• China's carriers, if they continue on the Android road, will drive Android past a billion. Since it's a Chinese fork that few in the West will be able to exploit, it's likely to be of limited relevance to developers and carriers here. If however Oracle's Java patent action succeeds, then Google is likely to be liable for damages worldwide since so much of the development takes place in the USA.

    • RattyUK

      Also Tim Google appears to have been cut out of that fork entirely. Not sure how Android succeeding in China without the Google bits in it that Google makes money from helps Google in any way.

      • Not only does it not help Google in any way, but a triple damage award for "knowingly, directly and repeatedly" violating Java copyrights and patents will be expensive for 600 million + users. Google really seems to be unnecessarily betting the company on Android, hence my article

    • Sevket Zaimoglu

      If Apple's only bet to arrest Android's rise is this patent infringement suit, which seems to be the case, then Apple must truly be feeling the heat of competition on its back.

      • If Google needs to peddle systems software to maintain its search business, it must be really feeling the heat of a fucked up business model on its back.

      • Major patent actions against Android also include Apple v HTC. One of the major problems with Android is that it lacks a deep patent pool to force cross-licensing with companies like Apple and Oracle. This means that if Oracle wins, Google will have to pay out and Android is unlikely to remain free. If Apple wins, HTC could well be forced out of the US market and parts of the Android User Interface will need to be re-engineered.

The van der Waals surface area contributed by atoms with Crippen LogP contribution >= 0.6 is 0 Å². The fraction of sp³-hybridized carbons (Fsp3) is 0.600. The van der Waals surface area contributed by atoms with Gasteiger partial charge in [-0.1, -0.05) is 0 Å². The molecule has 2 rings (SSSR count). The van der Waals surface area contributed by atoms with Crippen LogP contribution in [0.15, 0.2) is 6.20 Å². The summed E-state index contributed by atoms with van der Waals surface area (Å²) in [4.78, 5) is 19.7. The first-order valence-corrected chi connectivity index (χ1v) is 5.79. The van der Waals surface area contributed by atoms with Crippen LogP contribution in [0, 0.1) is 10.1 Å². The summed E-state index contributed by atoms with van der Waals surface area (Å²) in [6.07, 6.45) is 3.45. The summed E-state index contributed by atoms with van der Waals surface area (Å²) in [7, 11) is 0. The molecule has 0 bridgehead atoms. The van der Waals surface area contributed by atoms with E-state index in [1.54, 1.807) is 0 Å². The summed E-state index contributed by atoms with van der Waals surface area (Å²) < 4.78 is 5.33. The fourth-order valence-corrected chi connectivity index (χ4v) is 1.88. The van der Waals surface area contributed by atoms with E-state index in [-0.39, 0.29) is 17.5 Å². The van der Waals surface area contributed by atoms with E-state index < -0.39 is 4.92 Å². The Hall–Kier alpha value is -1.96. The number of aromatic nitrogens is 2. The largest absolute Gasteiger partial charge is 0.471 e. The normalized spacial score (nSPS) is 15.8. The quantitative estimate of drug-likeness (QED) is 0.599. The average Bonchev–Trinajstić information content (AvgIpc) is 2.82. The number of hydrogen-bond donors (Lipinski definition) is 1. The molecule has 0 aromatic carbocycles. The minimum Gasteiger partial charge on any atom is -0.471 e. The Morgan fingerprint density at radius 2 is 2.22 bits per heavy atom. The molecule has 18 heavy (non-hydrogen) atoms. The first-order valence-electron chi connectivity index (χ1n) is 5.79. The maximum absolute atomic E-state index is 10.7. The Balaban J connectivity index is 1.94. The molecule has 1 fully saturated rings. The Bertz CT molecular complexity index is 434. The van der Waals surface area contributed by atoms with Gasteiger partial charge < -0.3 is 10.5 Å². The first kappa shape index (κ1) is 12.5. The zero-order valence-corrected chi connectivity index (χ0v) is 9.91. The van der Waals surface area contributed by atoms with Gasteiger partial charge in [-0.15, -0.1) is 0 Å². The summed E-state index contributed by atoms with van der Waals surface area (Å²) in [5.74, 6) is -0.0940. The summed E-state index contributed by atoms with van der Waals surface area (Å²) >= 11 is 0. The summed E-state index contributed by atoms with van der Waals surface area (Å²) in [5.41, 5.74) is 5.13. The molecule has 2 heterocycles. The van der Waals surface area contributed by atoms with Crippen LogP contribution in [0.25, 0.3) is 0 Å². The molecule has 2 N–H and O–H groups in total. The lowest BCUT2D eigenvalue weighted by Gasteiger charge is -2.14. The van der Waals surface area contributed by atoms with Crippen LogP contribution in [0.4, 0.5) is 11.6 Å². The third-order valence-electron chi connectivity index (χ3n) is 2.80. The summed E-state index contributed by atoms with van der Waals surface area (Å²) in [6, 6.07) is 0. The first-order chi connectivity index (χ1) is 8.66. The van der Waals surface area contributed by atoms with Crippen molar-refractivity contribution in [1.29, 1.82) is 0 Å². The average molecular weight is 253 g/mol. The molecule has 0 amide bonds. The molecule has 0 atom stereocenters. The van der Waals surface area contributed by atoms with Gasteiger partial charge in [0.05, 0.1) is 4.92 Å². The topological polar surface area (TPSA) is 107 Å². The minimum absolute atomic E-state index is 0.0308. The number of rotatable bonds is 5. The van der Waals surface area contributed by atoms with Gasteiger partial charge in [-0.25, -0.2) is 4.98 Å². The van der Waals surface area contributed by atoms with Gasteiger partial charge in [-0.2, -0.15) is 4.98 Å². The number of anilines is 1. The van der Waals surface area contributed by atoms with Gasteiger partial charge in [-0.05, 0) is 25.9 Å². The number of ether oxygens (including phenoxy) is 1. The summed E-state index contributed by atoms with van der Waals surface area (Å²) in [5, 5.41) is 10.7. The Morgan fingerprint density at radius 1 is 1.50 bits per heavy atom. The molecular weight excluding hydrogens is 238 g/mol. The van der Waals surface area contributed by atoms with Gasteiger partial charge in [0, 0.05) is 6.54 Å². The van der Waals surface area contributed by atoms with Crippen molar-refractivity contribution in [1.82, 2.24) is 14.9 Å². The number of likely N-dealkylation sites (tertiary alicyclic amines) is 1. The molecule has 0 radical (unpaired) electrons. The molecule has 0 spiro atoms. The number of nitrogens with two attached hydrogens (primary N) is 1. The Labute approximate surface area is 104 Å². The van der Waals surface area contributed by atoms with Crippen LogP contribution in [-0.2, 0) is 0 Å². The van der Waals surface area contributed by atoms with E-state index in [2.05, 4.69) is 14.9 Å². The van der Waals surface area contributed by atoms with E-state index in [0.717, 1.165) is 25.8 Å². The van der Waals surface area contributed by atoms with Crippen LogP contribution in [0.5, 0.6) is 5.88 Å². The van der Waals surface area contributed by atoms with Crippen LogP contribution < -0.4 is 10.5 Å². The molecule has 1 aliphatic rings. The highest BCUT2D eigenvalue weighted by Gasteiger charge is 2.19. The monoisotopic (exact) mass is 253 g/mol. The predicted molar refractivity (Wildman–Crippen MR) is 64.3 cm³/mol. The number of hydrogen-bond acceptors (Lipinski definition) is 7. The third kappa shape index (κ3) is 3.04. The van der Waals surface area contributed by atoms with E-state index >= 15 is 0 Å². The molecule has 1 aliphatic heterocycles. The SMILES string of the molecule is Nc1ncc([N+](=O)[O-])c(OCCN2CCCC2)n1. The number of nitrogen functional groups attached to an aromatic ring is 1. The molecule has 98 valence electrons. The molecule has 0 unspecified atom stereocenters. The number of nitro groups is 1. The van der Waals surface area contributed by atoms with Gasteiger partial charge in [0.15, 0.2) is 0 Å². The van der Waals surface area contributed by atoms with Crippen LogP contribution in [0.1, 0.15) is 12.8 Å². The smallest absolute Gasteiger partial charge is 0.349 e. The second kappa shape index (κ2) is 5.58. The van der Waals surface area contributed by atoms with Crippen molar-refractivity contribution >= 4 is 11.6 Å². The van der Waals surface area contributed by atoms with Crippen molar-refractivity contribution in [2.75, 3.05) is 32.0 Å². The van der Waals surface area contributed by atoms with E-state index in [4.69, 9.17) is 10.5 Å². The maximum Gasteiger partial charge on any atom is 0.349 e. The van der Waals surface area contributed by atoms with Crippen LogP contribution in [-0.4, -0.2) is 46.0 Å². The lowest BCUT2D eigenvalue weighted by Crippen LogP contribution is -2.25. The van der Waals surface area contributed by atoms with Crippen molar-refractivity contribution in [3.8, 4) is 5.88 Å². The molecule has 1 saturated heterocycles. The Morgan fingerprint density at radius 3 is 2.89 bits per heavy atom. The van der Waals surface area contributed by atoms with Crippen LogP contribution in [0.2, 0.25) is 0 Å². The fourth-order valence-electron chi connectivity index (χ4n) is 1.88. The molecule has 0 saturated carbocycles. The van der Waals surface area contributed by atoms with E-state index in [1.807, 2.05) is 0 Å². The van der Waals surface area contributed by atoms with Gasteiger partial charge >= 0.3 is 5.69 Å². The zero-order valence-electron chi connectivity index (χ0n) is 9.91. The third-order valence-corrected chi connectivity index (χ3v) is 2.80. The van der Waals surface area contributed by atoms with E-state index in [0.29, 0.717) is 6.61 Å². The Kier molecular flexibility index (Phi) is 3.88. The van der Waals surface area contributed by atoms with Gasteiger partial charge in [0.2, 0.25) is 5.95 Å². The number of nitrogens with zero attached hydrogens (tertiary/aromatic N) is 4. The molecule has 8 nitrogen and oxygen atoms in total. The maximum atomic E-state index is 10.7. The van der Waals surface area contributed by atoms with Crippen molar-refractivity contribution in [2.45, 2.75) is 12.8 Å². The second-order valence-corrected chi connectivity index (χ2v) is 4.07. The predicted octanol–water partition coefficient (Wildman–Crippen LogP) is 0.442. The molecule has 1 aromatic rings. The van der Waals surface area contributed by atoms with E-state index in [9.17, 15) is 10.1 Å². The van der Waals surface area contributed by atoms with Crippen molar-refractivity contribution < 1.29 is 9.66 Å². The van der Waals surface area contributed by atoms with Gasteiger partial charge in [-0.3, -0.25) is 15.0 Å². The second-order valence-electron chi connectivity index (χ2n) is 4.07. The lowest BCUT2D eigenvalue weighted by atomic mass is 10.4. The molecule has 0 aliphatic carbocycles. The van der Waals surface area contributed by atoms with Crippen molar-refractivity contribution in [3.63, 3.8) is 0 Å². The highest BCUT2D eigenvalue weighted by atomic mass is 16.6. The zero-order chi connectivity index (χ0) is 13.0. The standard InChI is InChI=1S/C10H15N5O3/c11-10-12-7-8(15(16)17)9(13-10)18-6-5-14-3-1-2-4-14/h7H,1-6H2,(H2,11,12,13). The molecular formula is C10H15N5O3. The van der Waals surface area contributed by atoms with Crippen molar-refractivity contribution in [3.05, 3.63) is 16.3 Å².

• Rick

    Interesting graphs and comments — yours and others.
    One point: The iPod and iTunes may not be as tethered to the generic pc as we might think. The Touch now has iOS and iTunes is moving incrementally into "the cloud". It is not much of a stretch to see iTunes maintaining your playlists and music library in "the cloud" and permitting streaming to any iOS device, iPod included. We're pretty close to that right now. We already have integration between mobile mail and pc mail in a number of ways.

    I guess we will have to lump the Touch into the iOS device category. I'm waiting for the day when an iOS device (or Android) seamlessly moves from tower to hot spot and back again. T-Mobile already has that for voice. Sprint could do it for both and it has an unlimited data plan. You can do something like it with the iPad 3G and ATT if you have Skype.

    Most carriers wouldn't go for that, of course.But I suspect that if it happens iOS and Apple might be better positioned than Android to provide integrated solutions.

    • Sevket Zaimoglu

      You don't have to move all your music to the cloud, it's already there in the form of premium Spotify subscription!